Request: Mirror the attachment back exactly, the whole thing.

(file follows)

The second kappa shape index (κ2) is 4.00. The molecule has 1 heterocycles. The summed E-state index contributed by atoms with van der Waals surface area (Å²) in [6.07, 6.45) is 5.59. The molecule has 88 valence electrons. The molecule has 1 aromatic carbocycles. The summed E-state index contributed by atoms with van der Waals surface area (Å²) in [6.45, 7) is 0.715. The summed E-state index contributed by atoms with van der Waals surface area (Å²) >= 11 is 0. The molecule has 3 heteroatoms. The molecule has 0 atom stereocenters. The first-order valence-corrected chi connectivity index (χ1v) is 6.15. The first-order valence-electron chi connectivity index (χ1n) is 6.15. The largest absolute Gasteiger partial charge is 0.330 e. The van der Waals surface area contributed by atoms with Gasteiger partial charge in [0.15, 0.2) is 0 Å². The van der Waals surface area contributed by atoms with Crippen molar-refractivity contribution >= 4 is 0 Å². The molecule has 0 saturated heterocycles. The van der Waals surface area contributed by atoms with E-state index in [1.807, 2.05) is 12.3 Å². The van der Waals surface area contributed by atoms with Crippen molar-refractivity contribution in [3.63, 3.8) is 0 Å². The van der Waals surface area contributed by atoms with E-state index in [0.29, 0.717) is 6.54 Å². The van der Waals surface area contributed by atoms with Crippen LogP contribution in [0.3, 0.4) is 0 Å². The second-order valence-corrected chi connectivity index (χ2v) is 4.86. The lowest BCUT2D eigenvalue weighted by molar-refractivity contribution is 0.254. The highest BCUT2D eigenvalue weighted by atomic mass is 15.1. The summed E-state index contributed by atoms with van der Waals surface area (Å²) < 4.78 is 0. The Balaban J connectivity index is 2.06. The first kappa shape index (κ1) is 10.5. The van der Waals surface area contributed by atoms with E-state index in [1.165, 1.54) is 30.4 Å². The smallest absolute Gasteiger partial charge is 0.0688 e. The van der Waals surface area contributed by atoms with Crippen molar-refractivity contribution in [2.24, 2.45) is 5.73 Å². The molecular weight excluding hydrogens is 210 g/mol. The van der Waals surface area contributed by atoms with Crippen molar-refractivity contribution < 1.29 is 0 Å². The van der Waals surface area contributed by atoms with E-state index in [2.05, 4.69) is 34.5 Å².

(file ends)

The second kappa shape index (κ2) is 4.00. The molecule has 1 heterocycles. The summed E-state index contributed by atoms with van der Waals surface area (Å²) in [6.07, 6.45) is 5.59. The molecule has 88 valence electrons. The molecule has 1 aromatic carbocycles. The summed E-state index contributed by atoms with van der Waals surface area (Å²) in [6.45, 7) is 0.715. The summed E-state index contributed by atoms with van der Waals surface area (Å²) >= 11 is 0. The molecule has 3 heteroatoms. The molecule has 0 atom stereocenters. The first-order valence-corrected chi connectivity index (χ1v) is 6.15. The first-order valence-electron chi connectivity index (χ1n) is 6.15. The largest absolute Gasteiger partial charge is 0.330 e. The van der Waals surface area contributed by atoms with Gasteiger partial charge in [0.15, 0.2) is 0 Å². The van der Waals surface area contributed by atoms with Crippen molar-refractivity contribution >= 4 is 0 Å². The molecule has 0 saturated heterocycles. The van der Waals surface area contributed by atoms with E-state index in [1.807, 2.05) is 12.3 Å². The van der Waals surface area contributed by atoms with Crippen molar-refractivity contribution in [3.63, 3.8) is 0 Å². The van der Waals surface area contributed by atoms with E-state index in [0.29, 0.717) is 6.54 Å². The van der Waals surface area contributed by atoms with Crippen LogP contribution in [0.3, 0.4) is 0 Å². The second-order valence-corrected chi connectivity index (χ2v) is 4.86. The lowest BCUT2D eigenvalue weighted by molar-refractivity contribution is 0.254. The highest BCUT2D eigenvalue weighted by atomic mass is 15.1. The summed E-state index contributed by atoms with van der Waals surface area (Å²) < 4.78 is 0. The Balaban J connectivity index is 2.06. The first kappa shape index (κ1) is 10.5. The van der Waals surface area contributed by atoms with E-state index in [1.165, 1.54) is 30.4 Å². The smallest absolute Gasteiger partial charge is 0.0688 e. The van der Waals surface area contributed by atoms with Crippen molar-refractivity contribution in [2.24, 2.45) is 5.73 Å². The molecular weight excluding hydrogens is 210 g/mol. The van der Waals surface area contributed by atoms with Crippen molar-refractivity contribution < 1.29 is 0 Å². The van der Waals surface area contributed by atoms with E-state index in [2.05, 4.69) is 34.5 Å².